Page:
In the wooded regions of New Zealand, you may stumble across a small, round, brown item, covered in fine hairs and hidden among the leaf litter of the forest floor. They have green flesh, lots of little black seeds, and are commonly eaten with a spoon.
And they have a weird little bird named after them. Kiwi are flightless birds, endemic to New Zealand and the smallest ratite, which also includes ostriches, emus, rheas and cassowaries.
Kiwi Facts Overview
|Lifespan:||Up to 50 years|
|Size:||Up to 45 cm (18 inches)|
|Weight:||Up to 9 lb (4 kg)|
|Diet:||Leaf litter invertebrates|
|Predators:||Dogs, cats, ferrets, stoats, rats|
|Top Speed:||20 kph (12 mph)|
|No. of Species:
||4 Vulnerable, 1 Near Threatened|
Unlike the fruit, kiwi birds don’t taste very nice. At least not to humans. Sadly, too many other animals disagree, and as such, they’re in significant danger from predators.
Kiwi are sometimes referred to as an honorary mammal, as they have characteristics and habits that are not bird-like.
There are five recongised species of kiwi, four of them are classified as vulnerable and one is near threatened. Kiwi vary in size but are roughly the size of a chicken, with the largest species, the great spotted kiwi, growing up to 45 cm (18 inches), while the smallest around 25 cm (10 inches) in size.
Kiwi are mostly nocturnal, although this is thought to be due to the result of predation, as they are seen in the daytime when in protected areas. They mostly diet on small invertebrates, worms, as well as fruit, berries and seeds on the ground.
These birds are not your typical bird and have a lot of handicaps, but do sport some decent compensatory adaptations that have helped keep them alive this far. While seriously threatened by decline, they are fiesty and intelligent birds, and with some concentrated efforts on the part of conservationists, they should be able to recover.
The kiwi is widely recognized as an icon of New Zealand, and the association is so powerful that the term ‘Kiwi’ is used to describe New Zealanders around the world.
Interesting Kiwi Bird Facts
1. They’re half blind
This is the first of many little quirks of the bird that make it seemingly a very useless animal. But stick around, it gets better!
Kiwis have very poor eyesight. In fact, their eyes are tiny and barely formed. They have clumpy, rudimentary optic lobes, leading to a case of far-sightedness, which, for an animal that hunts insects next to its face, seems like a bad deal.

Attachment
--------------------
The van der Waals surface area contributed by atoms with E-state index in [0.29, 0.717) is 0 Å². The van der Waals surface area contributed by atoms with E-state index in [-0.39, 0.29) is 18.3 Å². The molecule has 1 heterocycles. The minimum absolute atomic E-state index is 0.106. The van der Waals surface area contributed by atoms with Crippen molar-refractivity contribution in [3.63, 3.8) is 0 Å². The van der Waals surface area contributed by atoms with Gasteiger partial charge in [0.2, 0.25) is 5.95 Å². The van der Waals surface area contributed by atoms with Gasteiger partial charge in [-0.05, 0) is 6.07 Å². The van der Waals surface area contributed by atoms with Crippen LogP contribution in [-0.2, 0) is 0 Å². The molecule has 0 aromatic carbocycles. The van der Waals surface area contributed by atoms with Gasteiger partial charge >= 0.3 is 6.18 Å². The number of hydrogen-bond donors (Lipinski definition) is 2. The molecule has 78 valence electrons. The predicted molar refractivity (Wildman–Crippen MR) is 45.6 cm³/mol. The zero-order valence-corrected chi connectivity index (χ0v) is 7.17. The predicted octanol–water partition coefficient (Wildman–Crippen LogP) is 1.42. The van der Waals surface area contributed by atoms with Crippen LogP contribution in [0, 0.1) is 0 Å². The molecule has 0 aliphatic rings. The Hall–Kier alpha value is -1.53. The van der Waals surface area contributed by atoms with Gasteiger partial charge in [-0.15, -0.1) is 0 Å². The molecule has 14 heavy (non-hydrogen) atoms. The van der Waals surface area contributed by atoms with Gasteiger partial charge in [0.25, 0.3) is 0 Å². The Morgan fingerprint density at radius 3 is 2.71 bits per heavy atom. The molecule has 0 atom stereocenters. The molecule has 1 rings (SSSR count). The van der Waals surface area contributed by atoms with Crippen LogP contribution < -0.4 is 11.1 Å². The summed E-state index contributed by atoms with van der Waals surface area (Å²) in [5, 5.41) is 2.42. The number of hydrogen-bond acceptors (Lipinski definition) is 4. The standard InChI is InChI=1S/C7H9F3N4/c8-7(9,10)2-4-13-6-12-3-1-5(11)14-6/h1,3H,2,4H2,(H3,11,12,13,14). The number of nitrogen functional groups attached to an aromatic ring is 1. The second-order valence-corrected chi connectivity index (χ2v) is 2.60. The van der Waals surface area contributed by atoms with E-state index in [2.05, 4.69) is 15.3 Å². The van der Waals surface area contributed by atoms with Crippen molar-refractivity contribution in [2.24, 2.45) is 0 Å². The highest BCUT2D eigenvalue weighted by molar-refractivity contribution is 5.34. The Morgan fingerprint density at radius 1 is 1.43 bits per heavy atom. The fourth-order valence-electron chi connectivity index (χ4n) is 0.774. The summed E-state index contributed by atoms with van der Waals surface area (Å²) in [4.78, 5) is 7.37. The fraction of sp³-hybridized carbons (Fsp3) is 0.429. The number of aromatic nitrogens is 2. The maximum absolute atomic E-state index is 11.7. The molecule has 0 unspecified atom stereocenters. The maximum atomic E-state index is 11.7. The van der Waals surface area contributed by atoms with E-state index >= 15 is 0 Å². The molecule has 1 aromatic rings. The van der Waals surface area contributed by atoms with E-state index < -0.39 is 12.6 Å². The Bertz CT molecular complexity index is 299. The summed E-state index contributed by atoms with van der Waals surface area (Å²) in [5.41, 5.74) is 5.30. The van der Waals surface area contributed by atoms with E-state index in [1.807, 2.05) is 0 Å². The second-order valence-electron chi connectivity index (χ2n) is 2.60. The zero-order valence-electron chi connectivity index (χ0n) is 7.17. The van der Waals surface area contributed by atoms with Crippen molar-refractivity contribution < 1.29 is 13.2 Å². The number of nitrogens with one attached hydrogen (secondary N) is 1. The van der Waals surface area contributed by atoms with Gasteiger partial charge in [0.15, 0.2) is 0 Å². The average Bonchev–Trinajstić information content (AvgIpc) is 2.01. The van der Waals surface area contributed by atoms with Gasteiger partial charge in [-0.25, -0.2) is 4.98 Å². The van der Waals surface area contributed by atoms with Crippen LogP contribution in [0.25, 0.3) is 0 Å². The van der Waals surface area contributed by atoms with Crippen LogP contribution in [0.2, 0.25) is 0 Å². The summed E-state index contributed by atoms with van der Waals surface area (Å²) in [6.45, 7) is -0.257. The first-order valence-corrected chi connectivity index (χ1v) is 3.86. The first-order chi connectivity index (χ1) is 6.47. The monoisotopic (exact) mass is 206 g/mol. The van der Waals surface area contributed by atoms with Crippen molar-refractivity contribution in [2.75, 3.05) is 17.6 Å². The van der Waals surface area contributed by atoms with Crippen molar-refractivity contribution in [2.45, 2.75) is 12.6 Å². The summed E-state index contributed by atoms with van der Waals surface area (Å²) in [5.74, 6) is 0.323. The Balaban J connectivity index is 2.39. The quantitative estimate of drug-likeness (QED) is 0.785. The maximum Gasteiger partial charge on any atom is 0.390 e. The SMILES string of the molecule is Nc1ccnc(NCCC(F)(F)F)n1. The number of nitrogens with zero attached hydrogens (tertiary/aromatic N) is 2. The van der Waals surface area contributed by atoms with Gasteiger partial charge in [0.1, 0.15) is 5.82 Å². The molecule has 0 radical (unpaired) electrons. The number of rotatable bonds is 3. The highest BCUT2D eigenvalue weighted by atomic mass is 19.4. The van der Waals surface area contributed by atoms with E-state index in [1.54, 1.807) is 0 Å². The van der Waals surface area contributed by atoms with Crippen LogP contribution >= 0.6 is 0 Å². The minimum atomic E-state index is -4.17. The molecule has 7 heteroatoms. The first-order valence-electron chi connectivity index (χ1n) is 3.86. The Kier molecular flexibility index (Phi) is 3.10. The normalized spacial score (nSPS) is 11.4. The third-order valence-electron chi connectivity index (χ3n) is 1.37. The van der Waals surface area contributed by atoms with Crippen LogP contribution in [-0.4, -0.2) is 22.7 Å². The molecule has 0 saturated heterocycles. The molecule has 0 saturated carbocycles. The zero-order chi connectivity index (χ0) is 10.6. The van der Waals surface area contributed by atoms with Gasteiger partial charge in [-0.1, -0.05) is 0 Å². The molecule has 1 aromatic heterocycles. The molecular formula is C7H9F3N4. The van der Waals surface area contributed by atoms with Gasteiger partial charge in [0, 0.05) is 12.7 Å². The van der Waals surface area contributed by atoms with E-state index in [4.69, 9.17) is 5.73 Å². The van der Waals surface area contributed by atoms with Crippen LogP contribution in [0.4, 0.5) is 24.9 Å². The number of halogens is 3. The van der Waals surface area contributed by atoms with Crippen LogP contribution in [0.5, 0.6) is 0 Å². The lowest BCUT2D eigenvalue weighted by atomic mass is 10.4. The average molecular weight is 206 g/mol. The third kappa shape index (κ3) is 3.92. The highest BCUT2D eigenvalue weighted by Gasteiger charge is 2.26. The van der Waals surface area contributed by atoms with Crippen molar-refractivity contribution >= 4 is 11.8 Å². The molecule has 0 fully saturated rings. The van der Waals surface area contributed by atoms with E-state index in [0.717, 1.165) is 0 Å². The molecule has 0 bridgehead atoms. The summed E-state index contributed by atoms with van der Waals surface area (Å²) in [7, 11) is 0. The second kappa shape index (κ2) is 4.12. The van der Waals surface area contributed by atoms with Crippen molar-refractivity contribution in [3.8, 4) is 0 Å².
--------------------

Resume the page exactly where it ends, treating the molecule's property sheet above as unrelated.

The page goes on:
They’re also colour-blind, which just adds to their ineptitude. 1
2. They are flightless
They’re also lacking in the wing department. Their 2-inch wings are more or less ornamental, and they have no tail, either.
Unable to fly, they’re relegated to the undergrowth, bitterly lamenting the loss of their avian mobility.
3. They have cat-like whiskers, and hair
These are thought to have evolved to help them sense in the dark. Kiwi also have a plumage that’s more like hair, than feathers.
As they are flightless, the texture of their feathers have thought to evolved to suit more of a ground based lifestyle. It’s warm, and shaggy in appearance.
4. They have very low rates of metabolism
Kiwis don’t even metabolise quickly. They have the lowest metabolic rate of all birds. Ironically, eating kiwi fruit is said to boost your metabolism, but the same can’t be said for the bird. However, low metabolism can be a very useful thing, as they don’t need to eat as much and can conserve energy.
It’s also good for regulating temperature, and the kiwi’s unique, overlapping feather structure helps compensate for an inherently low body temperature.
5. They are the smallest of the flightless bird groups
They don’t even have size on their side.
Despite being related to the fierce and enormous ostrich (and the significantly larger and now extinct elephant bird, or Moa), these little birds commonly weigh under 3 kg.
6. They are monogamous
Kiwi will couple up in a monogamous relationship which can last over 20 years.
During the mating season, they will call to each other at night and then meet every few days to mate.
Kiwi will then put in a lot of energy to incubate their eggs, which can take 80 days to hatch, which is twice as long as the typical bird gestation period.